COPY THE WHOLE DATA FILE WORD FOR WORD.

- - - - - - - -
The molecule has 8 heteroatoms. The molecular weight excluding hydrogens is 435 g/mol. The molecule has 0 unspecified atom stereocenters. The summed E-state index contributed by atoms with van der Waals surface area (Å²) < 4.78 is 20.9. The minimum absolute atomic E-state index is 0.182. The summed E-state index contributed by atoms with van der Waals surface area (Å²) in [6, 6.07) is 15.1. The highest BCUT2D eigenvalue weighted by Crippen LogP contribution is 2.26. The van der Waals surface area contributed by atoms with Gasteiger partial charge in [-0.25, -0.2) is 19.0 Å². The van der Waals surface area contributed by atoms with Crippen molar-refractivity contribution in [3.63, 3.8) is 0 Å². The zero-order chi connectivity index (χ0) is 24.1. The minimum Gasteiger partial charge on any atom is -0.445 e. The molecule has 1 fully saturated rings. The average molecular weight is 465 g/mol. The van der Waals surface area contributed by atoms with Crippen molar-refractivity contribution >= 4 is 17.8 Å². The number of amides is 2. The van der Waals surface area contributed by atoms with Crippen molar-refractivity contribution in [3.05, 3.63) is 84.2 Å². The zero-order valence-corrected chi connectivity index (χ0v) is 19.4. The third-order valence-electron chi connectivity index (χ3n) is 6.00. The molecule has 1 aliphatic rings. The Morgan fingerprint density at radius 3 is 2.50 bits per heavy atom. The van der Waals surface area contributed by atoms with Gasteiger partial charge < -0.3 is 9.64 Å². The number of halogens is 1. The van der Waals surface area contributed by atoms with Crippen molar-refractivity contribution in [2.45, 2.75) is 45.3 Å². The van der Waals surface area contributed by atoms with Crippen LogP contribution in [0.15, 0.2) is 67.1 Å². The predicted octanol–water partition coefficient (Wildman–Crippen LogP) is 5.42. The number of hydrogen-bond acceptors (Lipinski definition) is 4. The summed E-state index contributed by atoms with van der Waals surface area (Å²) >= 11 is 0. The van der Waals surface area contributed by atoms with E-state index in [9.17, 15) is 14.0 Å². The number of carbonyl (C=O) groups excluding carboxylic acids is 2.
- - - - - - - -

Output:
The molecule has 8 heteroatoms. The molecular weight excluding hydrogens is 435 g/mol. The molecule has 0 unspecified atom stereocenters. The summed E-state index contributed by atoms with van der Waals surface area (Å²) < 4.78 is 20.9. The minimum absolute atomic E-state index is 0.182. The summed E-state index contributed by atoms with van der Waals surface area (Å²) in [6, 6.07) is 15.1. The highest BCUT2D eigenvalue weighted by Crippen LogP contribution is 2.26. The van der Waals surface area contributed by atoms with Gasteiger partial charge in [-0.25, -0.2) is 19.0 Å². The van der Waals surface area contributed by atoms with Crippen molar-refractivity contribution in [3.63, 3.8) is 0 Å². The zero-order chi connectivity index (χ0) is 24.1. The minimum Gasteiger partial charge on any atom is -0.445 e. The molecule has 1 fully saturated rings. The average molecular weight is 465 g/mol. The van der Waals surface area contributed by atoms with Crippen molar-refractivity contribution >= 4 is 17.8 Å². The number of amides is 2. The van der Waals surface area contributed by atoms with Crippen molar-refractivity contribution in [3.05, 3.63) is 84.2 Å². The zero-order valence-corrected chi connectivity index (χ0v) is 19.4. The third-order valence-electron chi connectivity index (χ3n) is 6.00. The molecule has 1 aliphatic rings. The Morgan fingerprint density at radius 3 is 2.50 bits per heavy atom. The van der Waals surface area contributed by atoms with Gasteiger partial charge < -0.3 is 9.64 Å². The number of halogens is 1. The van der Waals surface area contributed by atoms with Crippen molar-refractivity contribution in [2.45, 2.75) is 45.3 Å². The van der Waals surface area contributed by atoms with Crippen LogP contribution in [0.15, 0.2) is 67.1 Å². The predicted octanol–water partition coefficient (Wildman–Crippen LogP) is 5.42. The number of hydrogen-bond acceptors (Lipinski definition) is 4. The summed E-state index contributed by atoms with van der Waals surface area (Å²) >= 11 is 0. The van der Waals surface area contributed by atoms with E-state index in [9.17, 15) is 14.0 Å². The number of carbonyl (C=O) groups excluding carboxylic acids is 2.